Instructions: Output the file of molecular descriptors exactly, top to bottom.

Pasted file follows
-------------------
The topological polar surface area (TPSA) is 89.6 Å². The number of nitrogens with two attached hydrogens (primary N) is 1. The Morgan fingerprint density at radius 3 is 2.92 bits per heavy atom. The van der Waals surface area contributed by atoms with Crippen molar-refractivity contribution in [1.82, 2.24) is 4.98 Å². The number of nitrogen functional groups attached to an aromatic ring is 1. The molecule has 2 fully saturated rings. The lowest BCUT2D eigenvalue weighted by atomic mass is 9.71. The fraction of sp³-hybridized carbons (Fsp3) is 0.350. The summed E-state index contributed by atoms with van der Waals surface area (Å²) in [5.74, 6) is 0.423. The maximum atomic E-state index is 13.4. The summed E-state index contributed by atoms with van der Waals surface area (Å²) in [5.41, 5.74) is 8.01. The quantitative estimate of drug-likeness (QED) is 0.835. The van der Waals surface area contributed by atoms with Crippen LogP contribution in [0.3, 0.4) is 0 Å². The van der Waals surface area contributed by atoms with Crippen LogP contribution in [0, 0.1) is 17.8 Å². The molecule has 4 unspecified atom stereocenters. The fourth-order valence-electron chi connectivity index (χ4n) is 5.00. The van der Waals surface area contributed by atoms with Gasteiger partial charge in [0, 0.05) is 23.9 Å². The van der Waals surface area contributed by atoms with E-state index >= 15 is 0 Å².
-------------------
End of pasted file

The topological polar surface area (TPSA) is 89.6 Å². The number of nitrogens with two attached hydrogens (primary N) is 1. The Morgan fingerprint density at radius 3 is 2.92 bits per heavy atom. The van der Waals surface area contributed by atoms with Crippen molar-refractivity contribution in [1.82, 2.24) is 4.98 Å². The number of nitrogen functional groups attached to an aromatic ring is 1. The molecule has 2 fully saturated rings. The lowest BCUT2D eigenvalue weighted by atomic mass is 9.71. The fraction of sp³-hybridized carbons (Fsp3) is 0.350. The summed E-state index contributed by atoms with van der Waals surface area (Å²) in [5.74, 6) is 0.423. The maximum atomic E-state index is 13.4. The summed E-state index contributed by atoms with van der Waals surface area (Å²) in [5.41, 5.74) is 8.01. The quantitative estimate of drug-likeness (QED) is 0.835. The van der Waals surface area contributed by atoms with Crippen LogP contribution in [0.3, 0.4) is 0 Å². The van der Waals surface area contributed by atoms with Crippen LogP contribution in [0, 0.1) is 17.8 Å². The molecule has 4 unspecified atom stereocenters. The fourth-order valence-electron chi connectivity index (χ4n) is 5.00. The van der Waals surface area contributed by atoms with Gasteiger partial charge in [0, 0.05) is 23.9 Å². The van der Waals surface area contributed by atoms with E-state index >= 15 is 0 Å².